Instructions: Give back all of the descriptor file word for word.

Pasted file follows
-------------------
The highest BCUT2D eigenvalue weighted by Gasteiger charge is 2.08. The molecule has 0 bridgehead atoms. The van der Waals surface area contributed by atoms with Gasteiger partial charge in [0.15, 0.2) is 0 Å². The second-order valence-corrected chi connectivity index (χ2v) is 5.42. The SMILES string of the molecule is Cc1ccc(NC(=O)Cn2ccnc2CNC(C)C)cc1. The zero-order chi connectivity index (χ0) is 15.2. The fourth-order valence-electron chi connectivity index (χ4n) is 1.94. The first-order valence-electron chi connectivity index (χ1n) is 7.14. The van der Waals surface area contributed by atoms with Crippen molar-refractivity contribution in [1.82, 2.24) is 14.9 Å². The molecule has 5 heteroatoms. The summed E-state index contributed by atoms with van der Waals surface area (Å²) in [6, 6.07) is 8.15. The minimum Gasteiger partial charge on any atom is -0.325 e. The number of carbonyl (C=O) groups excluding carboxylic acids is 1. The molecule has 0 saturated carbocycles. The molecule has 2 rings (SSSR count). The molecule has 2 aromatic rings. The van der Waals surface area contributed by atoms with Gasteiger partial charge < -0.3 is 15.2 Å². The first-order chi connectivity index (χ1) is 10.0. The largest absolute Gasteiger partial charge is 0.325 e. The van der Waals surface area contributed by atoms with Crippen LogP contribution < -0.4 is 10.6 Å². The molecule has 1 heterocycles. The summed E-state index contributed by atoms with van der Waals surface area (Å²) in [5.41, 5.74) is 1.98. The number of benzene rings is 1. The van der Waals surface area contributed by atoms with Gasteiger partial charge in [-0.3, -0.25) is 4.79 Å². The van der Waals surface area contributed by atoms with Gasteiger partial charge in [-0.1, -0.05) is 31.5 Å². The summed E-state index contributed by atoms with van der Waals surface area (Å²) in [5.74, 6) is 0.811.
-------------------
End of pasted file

The highest BCUT2D eigenvalue weighted by Gasteiger charge is 2.08. The molecule has 0 bridgehead atoms. The van der Waals surface area contributed by atoms with Gasteiger partial charge in [0.15, 0.2) is 0 Å². The second-order valence-corrected chi connectivity index (χ2v) is 5.42. The SMILES string of the molecule is Cc1ccc(NC(=O)Cn2ccnc2CNC(C)C)cc1. The zero-order chi connectivity index (χ0) is 15.2. The fourth-order valence-electron chi connectivity index (χ4n) is 1.94. The first-order valence-electron chi connectivity index (χ1n) is 7.14. The van der Waals surface area contributed by atoms with Crippen molar-refractivity contribution in [1.82, 2.24) is 14.9 Å². The molecule has 5 heteroatoms. The summed E-state index contributed by atoms with van der Waals surface area (Å²) in [6, 6.07) is 8.15. The minimum Gasteiger partial charge on any atom is -0.325 e. The number of carbonyl (C=O) groups excluding carboxylic acids is 1. The molecule has 0 saturated carbocycles. The molecule has 2 rings (SSSR count). The molecule has 2 aromatic rings. The van der Waals surface area contributed by atoms with Gasteiger partial charge < -0.3 is 15.2 Å². The first-order chi connectivity index (χ1) is 10.0. The largest absolute Gasteiger partial charge is 0.325 e. The van der Waals surface area contributed by atoms with Crippen LogP contribution < -0.4 is 10.6 Å². The molecule has 1 heterocycles. The summed E-state index contributed by atoms with van der Waals surface area (Å²) in [5.41, 5.74) is 1.98. The number of benzene rings is 1. The van der Waals surface area contributed by atoms with Gasteiger partial charge in [-0.3, -0.25) is 4.79 Å². The van der Waals surface area contributed by atoms with Gasteiger partial charge in [-0.1, -0.05) is 31.5 Å². The summed E-state index contributed by atoms with van der Waals surface area (Å²) in [5.74, 6) is 0.811.